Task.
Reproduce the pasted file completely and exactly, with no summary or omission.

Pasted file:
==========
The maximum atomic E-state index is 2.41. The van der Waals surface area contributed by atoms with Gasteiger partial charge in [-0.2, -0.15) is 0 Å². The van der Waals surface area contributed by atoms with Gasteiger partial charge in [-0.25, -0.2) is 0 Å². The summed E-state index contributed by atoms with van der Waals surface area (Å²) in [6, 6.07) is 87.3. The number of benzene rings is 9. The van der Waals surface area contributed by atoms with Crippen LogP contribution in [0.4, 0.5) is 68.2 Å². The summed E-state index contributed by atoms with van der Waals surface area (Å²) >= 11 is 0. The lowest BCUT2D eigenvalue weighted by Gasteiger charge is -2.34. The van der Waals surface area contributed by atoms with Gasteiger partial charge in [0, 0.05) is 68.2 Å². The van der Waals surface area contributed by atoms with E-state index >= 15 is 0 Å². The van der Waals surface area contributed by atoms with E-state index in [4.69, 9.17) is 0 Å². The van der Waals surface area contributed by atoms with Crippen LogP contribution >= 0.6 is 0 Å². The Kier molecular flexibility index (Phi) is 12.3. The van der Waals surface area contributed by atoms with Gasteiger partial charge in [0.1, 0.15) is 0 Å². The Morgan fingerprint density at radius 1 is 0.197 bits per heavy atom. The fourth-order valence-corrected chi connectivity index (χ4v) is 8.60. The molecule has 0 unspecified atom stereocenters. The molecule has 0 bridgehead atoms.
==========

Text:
The maximum atomic E-state index is 2.41. The van der Waals surface area contributed by atoms with Gasteiger partial charge in [-0.2, -0.15) is 0 Å². The van der Waals surface area contributed by atoms with Gasteiger partial charge in [-0.25, -0.2) is 0 Å². The summed E-state index contributed by atoms with van der Waals surface area (Å²) in [6, 6.07) is 87.3. The number of benzene rings is 9. The van der Waals surface area contributed by atoms with Crippen LogP contribution in [0.4, 0.5) is 68.2 Å². The summed E-state index contributed by atoms with van der Waals surface area (Å²) >= 11 is 0. The lowest BCUT2D eigenvalue weighted by Gasteiger charge is -2.34. The van der Waals surface area contributed by atoms with Gasteiger partial charge in [0, 0.05) is 68.2 Å². The van der Waals surface area contributed by atoms with E-state index >= 15 is 0 Å². The van der Waals surface area contributed by atoms with E-state index in [4.69, 9.17) is 0 Å². The van der Waals surface area contributed by atoms with Crippen LogP contribution >= 0.6 is 0 Å². The Kier molecular flexibility index (Phi) is 12.3. The van der Waals surface area contributed by atoms with Gasteiger partial charge in [0.1, 0.15) is 0 Å². The Morgan fingerprint density at radius 1 is 0.197 bits per heavy atom. The fourth-order valence-corrected chi connectivity index (χ4v) is 8.60. The molecule has 0 unspecified atom stereocenters. The molecule has 0 bridgehead atoms.